bikes general moosling travel

Moab biking roadtrip – the video

Aha, finally finished! Here is the little video/slideshow from our trip down to Moab in April this year. I miss my bike. Well, I miss riding my bike in warm weather on red rocks and dirt. Riding on snow just isn’t the same. But this is a nice little taste of the awesomeness of Moab. I’m amazed I managed to take as many photos, and as much footage as I did, the riding was so nice it was easy to get distracted.

Mountain biking around Moab, Utah, April 2013. Featuring Megan, Alex, Finn, Brendan, Jeremy, Jackie, Chad & Michelle, and a lot of very awesome red rock.

bikes general trip reports

Moab 11: The end of days

And so the final day had arrived, and there was much wailing and gnashing of teeth. The Moosling and I dismantled the camp as Brendan and Alex went and rode Slickrock one more time. Our final FINAL ride was to be at Klondike Bluffs – one the Tout could do as well.

Setting out on the trail together, I was dangerously close to falling asleep, and was torn between disappointment that we hadn’t gone to ride Captain Ahab one more time, and relief that I was riding a trail I could happily ride in a state of semi-consciousnesses.

I woke up a little as Brendan and I split off onto more interesting trails, to create a loop from UFO and EKG, but it wasn’t my finest day of riding.

As Brendan went and returned his bike, we went and got some icecream. Then it was onward to Salt Lake City, where we very fortunately had access to Jeremy’s basement, as it was miserably cold and raining.

At the final breakfast in Salt Lake City it was time for VAFFLES! A breakfast so sweet I thought my brain might actually explode. Then it was farewells (I did consider tying Brendan to the roof of the car and bringing him back to Canmore as a regular riding partner, but the weather really wasn’t looking favourable, and there was absolutely no room inside the car), and so Brendan set off back to the UK, while we commenced our epic drive north.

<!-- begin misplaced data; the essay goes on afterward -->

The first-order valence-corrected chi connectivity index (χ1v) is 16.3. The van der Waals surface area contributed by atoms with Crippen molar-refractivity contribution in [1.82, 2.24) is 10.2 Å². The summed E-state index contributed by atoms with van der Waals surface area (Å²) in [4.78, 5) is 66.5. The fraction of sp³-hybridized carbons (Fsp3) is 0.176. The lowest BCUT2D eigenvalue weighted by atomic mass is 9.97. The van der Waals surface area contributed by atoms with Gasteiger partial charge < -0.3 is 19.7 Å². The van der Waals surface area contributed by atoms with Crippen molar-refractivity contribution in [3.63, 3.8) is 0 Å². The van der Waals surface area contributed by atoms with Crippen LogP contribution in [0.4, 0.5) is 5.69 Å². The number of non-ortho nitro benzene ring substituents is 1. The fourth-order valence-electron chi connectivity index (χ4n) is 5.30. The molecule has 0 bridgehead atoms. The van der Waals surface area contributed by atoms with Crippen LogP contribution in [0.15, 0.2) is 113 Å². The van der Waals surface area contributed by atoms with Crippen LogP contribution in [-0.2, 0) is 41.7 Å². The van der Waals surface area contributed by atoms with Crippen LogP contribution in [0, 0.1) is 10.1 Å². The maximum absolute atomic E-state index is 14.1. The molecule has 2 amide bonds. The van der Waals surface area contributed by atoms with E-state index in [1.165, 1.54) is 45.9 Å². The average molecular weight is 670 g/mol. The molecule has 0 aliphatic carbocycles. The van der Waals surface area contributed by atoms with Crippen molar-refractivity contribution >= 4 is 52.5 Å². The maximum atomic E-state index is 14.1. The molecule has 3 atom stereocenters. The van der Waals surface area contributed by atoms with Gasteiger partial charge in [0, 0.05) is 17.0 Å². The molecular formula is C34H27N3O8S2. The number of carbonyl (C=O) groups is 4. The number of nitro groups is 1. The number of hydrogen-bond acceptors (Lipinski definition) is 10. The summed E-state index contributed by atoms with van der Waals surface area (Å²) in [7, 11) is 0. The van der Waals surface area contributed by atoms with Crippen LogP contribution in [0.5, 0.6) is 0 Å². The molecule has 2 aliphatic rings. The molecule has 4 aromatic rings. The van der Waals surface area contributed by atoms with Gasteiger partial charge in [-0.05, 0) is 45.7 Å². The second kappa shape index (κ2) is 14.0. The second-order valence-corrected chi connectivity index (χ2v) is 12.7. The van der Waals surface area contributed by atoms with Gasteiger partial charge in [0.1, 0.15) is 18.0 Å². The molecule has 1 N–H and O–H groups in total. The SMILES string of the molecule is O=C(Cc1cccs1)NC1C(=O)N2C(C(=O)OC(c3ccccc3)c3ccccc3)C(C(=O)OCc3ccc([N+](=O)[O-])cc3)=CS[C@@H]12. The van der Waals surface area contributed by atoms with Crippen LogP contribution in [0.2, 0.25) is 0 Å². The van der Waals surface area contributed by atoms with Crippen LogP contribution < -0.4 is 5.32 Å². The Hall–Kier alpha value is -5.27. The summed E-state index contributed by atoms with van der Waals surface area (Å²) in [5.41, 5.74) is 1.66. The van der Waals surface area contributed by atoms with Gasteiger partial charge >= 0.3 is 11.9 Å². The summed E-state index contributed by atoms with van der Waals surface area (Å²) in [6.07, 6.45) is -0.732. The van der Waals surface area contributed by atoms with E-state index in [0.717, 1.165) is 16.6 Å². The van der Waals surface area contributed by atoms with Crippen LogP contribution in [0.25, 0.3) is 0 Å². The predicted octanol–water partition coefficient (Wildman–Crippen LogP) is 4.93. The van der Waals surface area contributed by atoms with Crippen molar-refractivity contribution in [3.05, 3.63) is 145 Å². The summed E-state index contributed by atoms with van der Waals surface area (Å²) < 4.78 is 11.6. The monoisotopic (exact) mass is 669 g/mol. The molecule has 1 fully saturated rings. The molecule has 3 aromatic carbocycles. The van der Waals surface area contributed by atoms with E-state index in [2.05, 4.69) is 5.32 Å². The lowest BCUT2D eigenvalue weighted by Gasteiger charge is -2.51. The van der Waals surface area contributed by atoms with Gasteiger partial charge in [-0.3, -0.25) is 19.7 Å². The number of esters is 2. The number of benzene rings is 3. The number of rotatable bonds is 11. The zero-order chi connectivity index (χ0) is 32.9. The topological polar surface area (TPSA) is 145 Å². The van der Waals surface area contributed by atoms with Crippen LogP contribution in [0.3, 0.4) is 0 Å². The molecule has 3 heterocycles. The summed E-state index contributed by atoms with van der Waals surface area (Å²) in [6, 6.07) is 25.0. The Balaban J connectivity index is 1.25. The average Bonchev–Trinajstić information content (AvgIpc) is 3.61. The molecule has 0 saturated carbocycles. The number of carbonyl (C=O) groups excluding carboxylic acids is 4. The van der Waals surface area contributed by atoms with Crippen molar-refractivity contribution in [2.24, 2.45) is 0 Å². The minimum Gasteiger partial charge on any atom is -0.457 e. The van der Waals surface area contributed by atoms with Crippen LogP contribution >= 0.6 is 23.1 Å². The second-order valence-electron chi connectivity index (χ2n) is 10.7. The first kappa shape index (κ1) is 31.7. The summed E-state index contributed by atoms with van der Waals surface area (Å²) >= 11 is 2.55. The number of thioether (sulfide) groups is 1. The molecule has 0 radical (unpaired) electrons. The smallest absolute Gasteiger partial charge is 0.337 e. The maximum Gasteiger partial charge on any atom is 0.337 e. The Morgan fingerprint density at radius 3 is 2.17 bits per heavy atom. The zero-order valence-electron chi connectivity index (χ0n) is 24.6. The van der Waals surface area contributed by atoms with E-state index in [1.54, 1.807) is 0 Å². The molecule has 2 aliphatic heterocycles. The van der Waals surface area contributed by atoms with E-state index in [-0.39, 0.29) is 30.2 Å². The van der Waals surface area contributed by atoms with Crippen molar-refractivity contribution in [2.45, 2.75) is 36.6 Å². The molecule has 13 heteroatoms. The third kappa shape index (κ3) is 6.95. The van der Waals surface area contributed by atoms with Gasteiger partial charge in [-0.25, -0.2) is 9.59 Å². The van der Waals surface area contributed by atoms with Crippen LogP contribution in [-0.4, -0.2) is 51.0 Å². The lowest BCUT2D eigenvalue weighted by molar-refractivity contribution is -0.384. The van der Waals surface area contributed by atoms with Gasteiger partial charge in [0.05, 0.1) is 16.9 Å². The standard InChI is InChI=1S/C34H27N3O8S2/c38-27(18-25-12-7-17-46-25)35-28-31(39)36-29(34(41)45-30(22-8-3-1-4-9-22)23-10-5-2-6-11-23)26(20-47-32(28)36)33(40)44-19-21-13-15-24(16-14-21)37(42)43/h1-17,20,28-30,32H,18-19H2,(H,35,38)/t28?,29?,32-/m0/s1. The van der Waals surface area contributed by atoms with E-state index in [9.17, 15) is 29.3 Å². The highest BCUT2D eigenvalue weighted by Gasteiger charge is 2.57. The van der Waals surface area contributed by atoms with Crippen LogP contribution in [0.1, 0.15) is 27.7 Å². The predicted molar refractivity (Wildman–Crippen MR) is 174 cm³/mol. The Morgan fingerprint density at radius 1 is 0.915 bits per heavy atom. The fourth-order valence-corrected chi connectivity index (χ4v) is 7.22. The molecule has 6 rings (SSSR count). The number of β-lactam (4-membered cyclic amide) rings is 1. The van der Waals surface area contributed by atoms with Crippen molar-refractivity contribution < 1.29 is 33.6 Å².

Despite the occasional showers, it was all going quite well until we crossed the Canadian border around 8pm, at which point the rain started to freeze, and then it was snowing on icy frozen roads. Although we were theoretically only a two hours drive from home, we took the sensible option and stayed in a motel for the night, finishing the drive the next day.

The other side-effect of the night’s weather was the tremendously artistic ice bike decorations.

I’ll leave you now with a few excerpts from the Cop Shop section in the Moab Sun News. Hilarious in their brevity, grammatical errors, turn of phrase, and of course the general oddness of the things that seem to get reported to the police in Moab, the stories were favourites for reading out around the campfire:

Oh dear
An officer was dispatched on the report of an injured deer. While assessing the situation the deer died.

Grown yet juvenile
Two adult men got in a fist fight after one of the men made fun of the other man’s name.

Get off my lawn – and my wood pile.
A 62-year-old Moab woman dropped off a statement to the police department saying a suspicious man went through her property on his way to her neighbor’s house on S. 300 East. She said people leave her neighbor’s house at all hours of the night, “speeding away, driving on the wrong side of the road.” The woman thinks there is something going on and wants to know what. She is also afraid they are planning to burn down her wood pile.

Two employees at a Main Street restaurant got into a fight in the kitchen. One woman said the other threw a salad in her face. The other woman, the manager, said the salad accidentally flew out of her hands as she gestured. Either way, the two went at it, throwing punches, pulling hair, calling names, hurling insults.

And black helicopters are following me too